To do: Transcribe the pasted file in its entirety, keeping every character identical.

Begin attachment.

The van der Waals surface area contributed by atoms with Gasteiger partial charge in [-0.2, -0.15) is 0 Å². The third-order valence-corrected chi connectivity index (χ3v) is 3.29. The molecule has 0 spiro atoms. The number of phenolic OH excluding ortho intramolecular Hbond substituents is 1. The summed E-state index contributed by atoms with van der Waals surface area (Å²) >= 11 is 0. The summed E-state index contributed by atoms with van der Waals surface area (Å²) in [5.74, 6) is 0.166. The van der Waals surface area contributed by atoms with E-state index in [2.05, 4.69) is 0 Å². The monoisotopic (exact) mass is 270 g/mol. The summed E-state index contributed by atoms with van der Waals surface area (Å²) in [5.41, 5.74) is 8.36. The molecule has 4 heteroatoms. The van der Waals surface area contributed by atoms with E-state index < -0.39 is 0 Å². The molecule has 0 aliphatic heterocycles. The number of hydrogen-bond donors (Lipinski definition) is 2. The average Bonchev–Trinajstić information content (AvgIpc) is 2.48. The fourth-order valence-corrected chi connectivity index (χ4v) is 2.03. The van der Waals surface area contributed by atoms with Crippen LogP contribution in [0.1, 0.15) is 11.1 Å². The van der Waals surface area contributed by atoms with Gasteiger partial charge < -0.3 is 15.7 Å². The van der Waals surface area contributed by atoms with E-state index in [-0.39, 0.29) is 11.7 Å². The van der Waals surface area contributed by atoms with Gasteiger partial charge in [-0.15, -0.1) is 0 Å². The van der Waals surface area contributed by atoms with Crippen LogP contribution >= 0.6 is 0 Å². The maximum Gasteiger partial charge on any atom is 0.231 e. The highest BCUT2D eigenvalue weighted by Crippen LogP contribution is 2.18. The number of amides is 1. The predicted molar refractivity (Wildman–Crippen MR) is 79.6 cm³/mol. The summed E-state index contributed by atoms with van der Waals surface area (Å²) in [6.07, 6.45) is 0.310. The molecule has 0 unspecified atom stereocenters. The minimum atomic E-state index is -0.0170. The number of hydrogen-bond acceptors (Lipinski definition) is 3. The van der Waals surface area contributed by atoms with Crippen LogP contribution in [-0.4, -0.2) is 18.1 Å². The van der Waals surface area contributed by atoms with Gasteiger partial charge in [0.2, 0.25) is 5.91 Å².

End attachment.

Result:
The van der Waals surface area contributed by atoms with Gasteiger partial charge in [-0.2, -0.15) is 0 Å². The third-order valence-corrected chi connectivity index (χ3v) is 3.29. The molecule has 0 spiro atoms. The number of phenolic OH excluding ortho intramolecular Hbond substituents is 1. The summed E-state index contributed by atoms with van der Waals surface area (Å²) >= 11 is 0. The summed E-state index contributed by atoms with van der Waals surface area (Å²) in [5.74, 6) is 0.166. The van der Waals surface area contributed by atoms with E-state index in [2.05, 4.69) is 0 Å². The monoisotopic (exact) mass is 270 g/mol. The summed E-state index contributed by atoms with van der Waals surface area (Å²) in [5.41, 5.74) is 8.36. The molecule has 4 heteroatoms. The van der Waals surface area contributed by atoms with E-state index < -0.39 is 0 Å². The molecule has 0 aliphatic heterocycles. The number of hydrogen-bond donors (Lipinski definition) is 2. The average Bonchev–Trinajstić information content (AvgIpc) is 2.48. The fourth-order valence-corrected chi connectivity index (χ4v) is 2.03. The van der Waals surface area contributed by atoms with Crippen LogP contribution in [0.1, 0.15) is 11.1 Å². The van der Waals surface area contributed by atoms with Gasteiger partial charge < -0.3 is 15.7 Å². The van der Waals surface area contributed by atoms with E-state index in [-0.39, 0.29) is 11.7 Å². The van der Waals surface area contributed by atoms with Gasteiger partial charge in [-0.15, -0.1) is 0 Å². The van der Waals surface area contributed by atoms with Crippen LogP contribution >= 0.6 is 0 Å². The maximum Gasteiger partial charge on any atom is 0.231 e. The highest BCUT2D eigenvalue weighted by Crippen LogP contribution is 2.18. The number of amides is 1. The predicted molar refractivity (Wildman–Crippen MR) is 79.6 cm³/mol. The summed E-state index contributed by atoms with van der Waals surface area (Å²) in [6.07, 6.45) is 0.310. The molecule has 0 unspecified atom stereocenters. The minimum atomic E-state index is -0.0170. The number of hydrogen-bond acceptors (Lipinski definition) is 3. The van der Waals surface area contributed by atoms with Crippen LogP contribution in [-0.4, -0.2) is 18.1 Å². The van der Waals surface area contributed by atoms with Gasteiger partial charge in [0.2, 0.25) is 5.91 Å².